Another option: If you want to see the underwater world much more clearly and are less into snorkeling or diving, you can visit the Underwater Observatory Park. There, you can walk around aquariums showing the local fish as well as fish from other areas of the world. You can also go down into the observatory to view the coral reef underwater. However, take into consideration that it’s extremely pricey – 125 ILS per adult! If you do want to go there, make sure to buy tickets through their website. There’s also a combo ticket for the observatory park and Timna Park. 

How to get there by public transport? 

If you chose to stay the night in Kibbutz Lotan, you can wake up early and catch one of the buses to Eilat Central Station. You can walk out of the kibbutz to the junction and catch any bus that is going south. The drive to Eilat takes about one hour.

From Eilat Central Station, you can catch bus number 30 outside the station and get off at the “Eilat Field School/ Coral Beach Reserve” station. From there, it’s a short walk to the reserve. The drive takes about 15 minutes. 

The sea and the Eilat Underwater Observatory in the distance
The underwater observatory in the distance

Stop #2: Relax on one of Eilat’s beaches

After enjoying time underwater, you can go to one of Eilat’s beaches and hang out there. You can read about some of my favorite beaches in Eilat here. Most of the Eilat beaches are free. But if you want a cool experience, you can go to the Dolphin Reef, located about 5 kilometers north of the Coral Beach Reserve. There’s an entrance fee, but there’s a lovely beach there, and you can also get a chance to see some of the local bottlenose dolphins. Read more about the different experiences on the Dolphin Reef’s official website.

Royal Beach Eilat, Israel
One of Eilat's beaches

Stop #3: Experience Eilat nightlife

In the evening, you can go out and experience Eilat’s nightlife. Some of the best nightlife venues in Eilat include Mike’s Place, Paddy’s Irish Pub, and the Bears Pub. If you’re less into bars and pubs, you can go watch the musical fountain show in the park behind the Eilat City Museum.  It’s the largest musical foundation in Israel and plays Hebrew songs alongside English and classic music. It operates on Tuesdays, Thursdays, Fridays, and Saturdays. In the winter, it starts at 7:30 PM and 8:30 PM and in the summer, at 8:30 PM and 9:30 PM.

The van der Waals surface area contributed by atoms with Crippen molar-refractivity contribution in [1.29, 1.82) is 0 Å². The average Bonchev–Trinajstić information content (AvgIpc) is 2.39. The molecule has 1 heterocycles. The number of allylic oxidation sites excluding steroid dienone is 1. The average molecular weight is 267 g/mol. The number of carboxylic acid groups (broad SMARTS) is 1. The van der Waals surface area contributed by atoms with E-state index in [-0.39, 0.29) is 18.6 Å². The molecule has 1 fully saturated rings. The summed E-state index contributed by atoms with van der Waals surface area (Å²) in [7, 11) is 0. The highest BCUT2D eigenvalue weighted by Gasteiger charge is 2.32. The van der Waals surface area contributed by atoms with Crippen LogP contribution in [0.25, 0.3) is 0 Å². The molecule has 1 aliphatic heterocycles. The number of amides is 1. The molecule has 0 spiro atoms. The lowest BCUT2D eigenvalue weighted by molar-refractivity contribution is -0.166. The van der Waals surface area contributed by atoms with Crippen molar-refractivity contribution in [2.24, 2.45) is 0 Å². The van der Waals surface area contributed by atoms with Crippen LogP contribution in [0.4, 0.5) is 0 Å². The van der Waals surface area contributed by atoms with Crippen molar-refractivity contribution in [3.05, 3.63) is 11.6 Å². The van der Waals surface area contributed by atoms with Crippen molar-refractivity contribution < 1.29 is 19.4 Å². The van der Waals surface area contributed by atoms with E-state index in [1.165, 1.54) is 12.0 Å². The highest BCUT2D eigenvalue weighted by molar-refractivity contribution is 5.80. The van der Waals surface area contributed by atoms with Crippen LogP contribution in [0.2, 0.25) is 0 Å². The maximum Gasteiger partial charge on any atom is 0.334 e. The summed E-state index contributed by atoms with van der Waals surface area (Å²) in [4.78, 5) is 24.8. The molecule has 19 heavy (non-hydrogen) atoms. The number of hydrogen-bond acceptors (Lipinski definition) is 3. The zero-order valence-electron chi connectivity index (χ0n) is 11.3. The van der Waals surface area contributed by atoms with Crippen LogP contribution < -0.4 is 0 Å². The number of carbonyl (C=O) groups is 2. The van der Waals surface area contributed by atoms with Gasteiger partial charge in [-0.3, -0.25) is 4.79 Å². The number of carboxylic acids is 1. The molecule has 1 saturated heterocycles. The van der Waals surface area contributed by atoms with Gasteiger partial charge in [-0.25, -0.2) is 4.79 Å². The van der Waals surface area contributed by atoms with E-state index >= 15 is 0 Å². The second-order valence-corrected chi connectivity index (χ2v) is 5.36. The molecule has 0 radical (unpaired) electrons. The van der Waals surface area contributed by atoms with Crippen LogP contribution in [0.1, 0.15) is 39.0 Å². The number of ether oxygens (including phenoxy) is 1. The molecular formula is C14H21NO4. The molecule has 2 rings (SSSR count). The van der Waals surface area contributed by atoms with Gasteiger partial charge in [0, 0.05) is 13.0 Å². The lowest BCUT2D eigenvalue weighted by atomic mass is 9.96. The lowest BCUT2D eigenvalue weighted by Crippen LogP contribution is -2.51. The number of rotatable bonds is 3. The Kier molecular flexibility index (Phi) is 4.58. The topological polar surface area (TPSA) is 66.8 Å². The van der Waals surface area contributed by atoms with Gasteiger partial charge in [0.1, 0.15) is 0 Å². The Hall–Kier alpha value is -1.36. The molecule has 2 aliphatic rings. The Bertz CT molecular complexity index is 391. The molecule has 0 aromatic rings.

Day 3: Explore the Eilat Mountains

On the third day, set out early in the morning to the Eilat Mountains, one of the most beautiful geological areas in Israel and the surroundings. When the Great Rift Valley was formed, secondary rifts were also formed horizontally. Those rifts make it possible for us to see many types of rocks, one beside the other, which makes the Eilat Mountains so colorful. Some of the darker rocks you see are about 500 million years old! Road number 12, which passes through the Eilat Mountains, is one of the most amazing drives in Israel. It winds between the different mountains and valleys along the border with Egypt.

This day is best to do by car. If you want to use public transportation, you’ll be able to only visit Mount Yoash and the Red Canyon, and the bus doesn’t stop right next to those places, so you’ll need to walk quite a bit. If you prefer a smoother experience, you can book a guided jeep tour of the Red Canyon and Mount Yoash

Road in the Eilat Mountains Reserve
The roads that passes through the Eilat Mountain Reserve

Stop #1: Mount Yoash

Drive about 8 km from the beginning of Road 12, and you’ll see to your left a little mountain with an antenna on top of it – that’s Mount Yoash. You can stop in the dirt parking lot and climb up to the top of Mount Yoash to enjoy a beautiful view of the surrounding mountains, of the Egyptian territory to the south, and of the enchanting Red Sea to the east. You can even see Jordan and Saudi Arabia. If you don’t have problems waking up really early, I recommend coming here at sunrise. The sunrise is amazing from Mount Yoash. The climb up and down takes about an hour, not including time on top of the mountain. 

How to get there by public transport?